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Solar Dish Stirling Engine Seminar Report
Concentrating solar power plants produce electric power by converting the sun's energy into high-temperature heat using various mirror configurations. The heat is then channeled through a conventional generator. The plants consist of two parts: one that collects solar energy and converts it into heat, and the second part that converts heat energy to electricity. Solar dish/ engine system is one of the world widely used concentrating solar power plant system.
The sun's energy is concentrated by parabolically curved, trough-shaped reflectors onto a receiver pipe running along the inside of the curved surface. This energy heats the liquid flowing through the pipe and the heat energy is then used to generate electricity in a conventional steam generator. A collector field comprises many troughs in parallel rows aligned on a north-south axis. This configuration enables the single-axis troughs to track the sun from east to west during the day to ensure that the sun is continuously focused on the receiver pipes. Individual trough systems currently can generate about 80 megawatts of electricity.
Large parabolic dish concentrator mirrors are an important component of many solar energy systems. They need to be relatively precise and are expensive to fabricate and to transport. Therefore a new concept for designing and fabricating large parabolic dish mirrors is presented. The dish mirror is formed from several optimal-shaped thin flat metal petals with highly reflective surfaces. An analytical model to optimize the shape and thickness of the petals is presented. The validity of the concept is demonstrated using Finite Element Analysis(FEA) and laboratory experiments.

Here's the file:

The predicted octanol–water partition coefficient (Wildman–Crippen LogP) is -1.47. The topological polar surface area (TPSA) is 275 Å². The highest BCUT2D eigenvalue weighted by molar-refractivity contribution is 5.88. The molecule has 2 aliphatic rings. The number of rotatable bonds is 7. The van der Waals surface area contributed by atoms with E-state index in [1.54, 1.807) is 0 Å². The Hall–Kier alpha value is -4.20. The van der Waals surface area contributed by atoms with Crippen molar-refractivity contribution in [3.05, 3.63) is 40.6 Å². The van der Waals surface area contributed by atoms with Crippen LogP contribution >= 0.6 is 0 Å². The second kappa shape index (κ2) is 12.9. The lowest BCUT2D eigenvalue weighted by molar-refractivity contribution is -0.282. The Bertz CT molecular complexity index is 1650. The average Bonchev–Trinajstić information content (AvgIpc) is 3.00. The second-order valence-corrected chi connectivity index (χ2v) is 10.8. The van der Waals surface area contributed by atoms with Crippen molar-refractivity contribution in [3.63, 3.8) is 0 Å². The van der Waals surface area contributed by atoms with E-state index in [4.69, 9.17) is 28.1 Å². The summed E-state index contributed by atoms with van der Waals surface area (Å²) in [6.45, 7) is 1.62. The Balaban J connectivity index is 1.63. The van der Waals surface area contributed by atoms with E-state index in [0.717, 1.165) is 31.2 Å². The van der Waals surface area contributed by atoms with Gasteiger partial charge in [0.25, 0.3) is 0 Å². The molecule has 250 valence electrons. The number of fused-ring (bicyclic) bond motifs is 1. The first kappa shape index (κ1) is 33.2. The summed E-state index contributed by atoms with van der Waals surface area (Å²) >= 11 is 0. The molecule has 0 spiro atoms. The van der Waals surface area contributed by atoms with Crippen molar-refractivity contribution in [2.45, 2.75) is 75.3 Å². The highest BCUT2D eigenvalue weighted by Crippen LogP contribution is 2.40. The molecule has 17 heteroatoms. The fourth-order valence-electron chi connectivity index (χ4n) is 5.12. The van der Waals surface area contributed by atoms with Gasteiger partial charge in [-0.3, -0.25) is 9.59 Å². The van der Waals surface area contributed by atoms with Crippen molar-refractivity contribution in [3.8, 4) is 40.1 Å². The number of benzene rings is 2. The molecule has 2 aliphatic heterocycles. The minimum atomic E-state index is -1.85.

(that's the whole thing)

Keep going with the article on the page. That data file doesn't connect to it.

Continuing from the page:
Solar/Dish engine system technology has made huge technological and cost improvements, but more research and development remains to be done to make it cost-competitive with fossil fuels. Costs can be reduced by increasing demand for this technology worldwide, as well as through improved component design and advanced systems. Solar/Dish engine system technologies currently offer the lowest-cost solar electricity for large-scale power generation (10 MW-electric and above). New innovative hybrid systems that combine large concentrating solar power plants with conventional natural gas combined cycle or coal plants can further reduce costs. Advancements in the technology and the use of low-cost thermal storage will allow future concentrating solar power plants to operate for more hours during the day and shift solar power generation to evening hours. Researchers are developing lower cost solar concentrators, high efficiency engine/generators, and high-performance receivers. The goal is to further develop the technology to increase acceptance of the systems and help the systems penetrate growing domestic and international energy markets. Developing countries in Asia, Africa, and Latin America where half the population is currently without electricity and sunlight is usually abundant represent the biggest and fastest growing market for power producing technologies. Concentrating solar power technologies use many of the same technologies and equipment used by conventional power plants; they simply substitute the concentrating power of the sun for the combustion of fossil fuels to provide the energy for conversion into electricity. Estimates have predicted that, by 2020, more than 20 gigawatts of concentrating solar power systems could be installed throughout the world. Such a situation translates to a cleaner and reliable power in the third world countries.
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